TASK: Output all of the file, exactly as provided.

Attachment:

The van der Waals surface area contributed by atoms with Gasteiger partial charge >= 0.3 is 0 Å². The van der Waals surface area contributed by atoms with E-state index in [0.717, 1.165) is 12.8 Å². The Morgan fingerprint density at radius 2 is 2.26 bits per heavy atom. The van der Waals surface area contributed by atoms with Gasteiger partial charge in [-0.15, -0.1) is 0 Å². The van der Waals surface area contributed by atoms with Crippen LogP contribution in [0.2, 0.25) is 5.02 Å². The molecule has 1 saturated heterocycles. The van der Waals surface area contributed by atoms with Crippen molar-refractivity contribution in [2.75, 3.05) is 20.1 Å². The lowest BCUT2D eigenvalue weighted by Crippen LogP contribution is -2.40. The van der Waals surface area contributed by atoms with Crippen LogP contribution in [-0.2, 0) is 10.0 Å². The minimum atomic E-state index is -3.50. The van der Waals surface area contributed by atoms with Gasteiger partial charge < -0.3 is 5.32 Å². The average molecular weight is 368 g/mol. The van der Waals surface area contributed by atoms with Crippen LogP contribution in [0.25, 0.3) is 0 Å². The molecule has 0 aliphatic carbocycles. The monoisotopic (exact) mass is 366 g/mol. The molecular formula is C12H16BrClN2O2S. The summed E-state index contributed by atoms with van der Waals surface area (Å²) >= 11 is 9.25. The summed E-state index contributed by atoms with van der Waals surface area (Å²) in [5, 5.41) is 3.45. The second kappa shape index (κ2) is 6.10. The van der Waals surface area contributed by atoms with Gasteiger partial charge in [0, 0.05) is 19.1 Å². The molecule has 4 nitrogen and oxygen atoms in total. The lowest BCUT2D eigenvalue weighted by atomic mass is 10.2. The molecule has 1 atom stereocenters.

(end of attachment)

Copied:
The van der Waals surface area contributed by atoms with Gasteiger partial charge >= 0.3 is 0 Å². The van der Waals surface area contributed by atoms with E-state index in [0.717, 1.165) is 12.8 Å². The Morgan fingerprint density at radius 2 is 2.26 bits per heavy atom. The van der Waals surface area contributed by atoms with Gasteiger partial charge in [-0.15, -0.1) is 0 Å². The van der Waals surface area contributed by atoms with Crippen LogP contribution in [0.2, 0.25) is 5.02 Å². The molecule has 1 saturated heterocycles. The van der Waals surface area contributed by atoms with Crippen molar-refractivity contribution in [2.75, 3.05) is 20.1 Å². The lowest BCUT2D eigenvalue weighted by Crippen LogP contribution is -2.40. The van der Waals surface area contributed by atoms with Crippen LogP contribution in [-0.2, 0) is 10.0 Å². The minimum atomic E-state index is -3.50. The van der Waals surface area contributed by atoms with Gasteiger partial charge < -0.3 is 5.32 Å². The average molecular weight is 368 g/mol. The van der Waals surface area contributed by atoms with Crippen LogP contribution in [0.25, 0.3) is 0 Å². The molecule has 0 aliphatic carbocycles. The monoisotopic (exact) mass is 366 g/mol. The molecular formula is C12H16BrClN2O2S. The summed E-state index contributed by atoms with van der Waals surface area (Å²) >= 11 is 9.25. The summed E-state index contributed by atoms with van der Waals surface area (Å²) in [5, 5.41) is 3.45. The second kappa shape index (κ2) is 6.10. The van der Waals surface area contributed by atoms with Gasteiger partial charge in [0, 0.05) is 19.1 Å². The molecule has 4 nitrogen and oxygen atoms in total. The lowest BCUT2D eigenvalue weighted by atomic mass is 10.2. The molecule has 1 atom stereocenters.